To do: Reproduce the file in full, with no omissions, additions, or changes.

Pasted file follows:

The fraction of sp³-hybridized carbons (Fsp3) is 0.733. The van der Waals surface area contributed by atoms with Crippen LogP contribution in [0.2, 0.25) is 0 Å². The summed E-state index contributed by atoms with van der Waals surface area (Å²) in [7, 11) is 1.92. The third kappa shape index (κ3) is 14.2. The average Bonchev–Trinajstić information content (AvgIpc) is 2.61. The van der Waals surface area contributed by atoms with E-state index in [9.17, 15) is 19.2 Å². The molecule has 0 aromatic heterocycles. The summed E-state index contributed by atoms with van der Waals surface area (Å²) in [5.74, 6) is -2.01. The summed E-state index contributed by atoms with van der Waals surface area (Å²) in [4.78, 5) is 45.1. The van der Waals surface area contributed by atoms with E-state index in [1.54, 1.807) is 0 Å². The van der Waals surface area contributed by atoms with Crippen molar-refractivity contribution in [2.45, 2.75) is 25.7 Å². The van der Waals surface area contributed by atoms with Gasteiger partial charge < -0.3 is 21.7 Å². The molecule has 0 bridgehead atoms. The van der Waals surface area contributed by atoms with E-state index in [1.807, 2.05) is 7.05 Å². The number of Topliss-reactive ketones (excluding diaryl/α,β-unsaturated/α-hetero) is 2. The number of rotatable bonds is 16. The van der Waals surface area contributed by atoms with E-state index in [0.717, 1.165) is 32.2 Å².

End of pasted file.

The fraction of sp³-hybridized carbons (Fsp3) is 0.733. The van der Waals surface area contributed by atoms with Crippen LogP contribution in [0.2, 0.25) is 0 Å². The summed E-state index contributed by atoms with van der Waals surface area (Å²) in [7, 11) is 1.92. The third kappa shape index (κ3) is 14.2. The average Bonchev–Trinajstić information content (AvgIpc) is 2.61. The van der Waals surface area contributed by atoms with E-state index in [9.17, 15) is 19.2 Å². The molecule has 0 aromatic heterocycles. The summed E-state index contributed by atoms with van der Waals surface area (Å²) in [5.74, 6) is -2.01. The summed E-state index contributed by atoms with van der Waals surface area (Å²) in [4.78, 5) is 45.1. The van der Waals surface area contributed by atoms with E-state index in [1.54, 1.807) is 0 Å². The van der Waals surface area contributed by atoms with Crippen molar-refractivity contribution in [2.45, 2.75) is 25.7 Å². The van der Waals surface area contributed by atoms with Gasteiger partial charge < -0.3 is 21.7 Å². The molecule has 0 bridgehead atoms. The van der Waals surface area contributed by atoms with E-state index in [1.807, 2.05) is 7.05 Å². The number of Topliss-reactive ketones (excluding diaryl/α,β-unsaturated/α-hetero) is 2. The number of rotatable bonds is 16. The van der Waals surface area contributed by atoms with E-state index in [0.717, 1.165) is 32.2 Å².